Some people experience anxiety in social settings such as office parties or where large crowds gather such as amusement parks, shopping malls or grocery stores. This can be a particularly disabling form of anxiety as it can negatively impact important areas of a person’s life. When these people find themselves thrust into social or crowded environments their stress response becomes so heightened that they may shut down emotionally and even experience panic attacks. Therapy may include anti-anxiety medication, Cognitive behavioral therapy (CBT) or desensitization therapy in which the person is gradually introduced to larger crowds or social settings for increasing periods of time.
8. Stage Fright
Fear of speaking or performing in public is said to be the biggest fear reported by adults. This fear is ranked higher than the fear of flying, bankruptcy, illness and death. Even seasoned actors or musicians may find themselves afflicted with this disorder. Others may pass up promotions at work or give up the opportunity to perform a eulogy at the funeral of a loved one. Stage fright can be managed and overcome. Learning to use CBT strategies can be extremely effective in stopping the cycle of avoiding fearful situations. Medications and natural remedies also have their place. For the best results you may need to use a combination of all.

What Are the Different Kinds of Anxiety Disorders?

Panic Disorder
Characterized by panic attacks, sudden feelings of terror that strike repeatedly and without warning. Physical symptoms include chest pain, heart palpitations, shortness of breath, dizziness, abdominal discomfort, feelings of unreality, and fear of dying.
Obsessive-Compulsive Disorder
Repeated, intrusive and unwanted thoughts or rituals that seem impossible to control.
Post-Traumatic Stress Disorder
Persistent symptoms that occur after experiencing a traumatic event such as war, rape, child abuse, natural disasters, or being taken hostage. Nightmares, flashbacks, numbing of emotions, depression, and feeling angry, irritable, distracted and being easily startled are common.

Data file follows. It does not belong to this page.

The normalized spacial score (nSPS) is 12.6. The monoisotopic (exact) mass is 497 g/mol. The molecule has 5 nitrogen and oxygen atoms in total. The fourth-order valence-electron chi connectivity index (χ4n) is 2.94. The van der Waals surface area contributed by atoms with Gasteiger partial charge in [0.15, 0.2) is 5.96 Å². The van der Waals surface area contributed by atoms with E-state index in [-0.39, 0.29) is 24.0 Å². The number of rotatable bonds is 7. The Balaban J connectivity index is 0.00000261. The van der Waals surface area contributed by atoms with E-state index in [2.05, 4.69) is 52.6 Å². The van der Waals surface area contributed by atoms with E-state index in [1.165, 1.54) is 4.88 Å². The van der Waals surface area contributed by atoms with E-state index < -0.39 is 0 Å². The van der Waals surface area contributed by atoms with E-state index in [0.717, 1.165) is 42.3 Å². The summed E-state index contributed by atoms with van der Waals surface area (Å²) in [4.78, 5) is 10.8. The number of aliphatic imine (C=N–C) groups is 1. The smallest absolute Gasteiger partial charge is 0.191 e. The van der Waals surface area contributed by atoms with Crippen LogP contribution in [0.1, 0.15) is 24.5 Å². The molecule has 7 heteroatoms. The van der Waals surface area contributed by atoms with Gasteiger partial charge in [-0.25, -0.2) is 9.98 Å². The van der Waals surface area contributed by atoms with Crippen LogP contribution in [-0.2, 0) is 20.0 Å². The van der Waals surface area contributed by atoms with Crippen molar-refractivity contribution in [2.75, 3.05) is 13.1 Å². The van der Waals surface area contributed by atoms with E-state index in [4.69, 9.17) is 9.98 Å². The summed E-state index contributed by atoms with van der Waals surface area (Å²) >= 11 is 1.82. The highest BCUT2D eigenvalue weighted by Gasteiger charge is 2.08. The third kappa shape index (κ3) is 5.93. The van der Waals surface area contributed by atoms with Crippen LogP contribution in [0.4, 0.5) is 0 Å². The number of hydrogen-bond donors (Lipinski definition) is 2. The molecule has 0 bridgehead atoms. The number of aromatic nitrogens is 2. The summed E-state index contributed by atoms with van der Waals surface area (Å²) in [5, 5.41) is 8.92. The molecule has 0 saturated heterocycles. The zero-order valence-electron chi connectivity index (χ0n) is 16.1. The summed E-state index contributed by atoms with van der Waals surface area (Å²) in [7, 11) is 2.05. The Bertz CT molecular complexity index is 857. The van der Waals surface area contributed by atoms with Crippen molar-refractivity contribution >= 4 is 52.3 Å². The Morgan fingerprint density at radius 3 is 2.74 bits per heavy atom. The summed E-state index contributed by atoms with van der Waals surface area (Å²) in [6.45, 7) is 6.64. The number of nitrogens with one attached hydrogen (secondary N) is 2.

Social Phobia
Extreme, disabling and irrational fear of something that really poses little or no actual danger; the fear leads to avoidance of objects or situations and can cause people to limit their lives.
Generalized Anxiety Disorder
Chronic, exaggerated worry about everyday routine life events and activities, lasting at least six months; almost always anticipating the worst even though there is little reason to expect it. Accompanied by physical symptoms, such as fatigue, trembling, muscle tension, headache, or nausea.


What Are the Treatment Options for Anxiety Disorders?

Depending on the types of anxiety treatments may include medication and therapy, both have been found to be effective.   The decision about treatment is based on your needs and preferences and should be discussed with a professional who is familiar with your diagnosis and overall health.  Most people with anxiety disorders can be helped with professional care.   Success of treatment varies; some may respond to treatment after a few months, while others may need longer.   Treatment may be complicated for those with more than one anxiety disorder or suffering from coexisting conditions such as depression or diabetes. This is why treatment must be tailored to each person.

Most people who seek treatment experience significant improvement and an improved quality of life. It is important to work closely with a health care professional to determine the best option for you. In general, treatment can involve medications, talk therapy, exposure therapy, support groups, and self-help. Therapists will use one or a combination of these therapies.



  1. Kessler, R. C., Petukhova, M., Sampson, N. A., Zaslavsky, A. M., & Wittchen, H.-U. (2012). Twelve-month and lifetime prevalence and lifetime morbid risk of anxiety and mood disorders in the United States. International Journal of Methods in Psychiatric Research, 21(3), 169–184. http://doi.org/10.1002/mpr.1359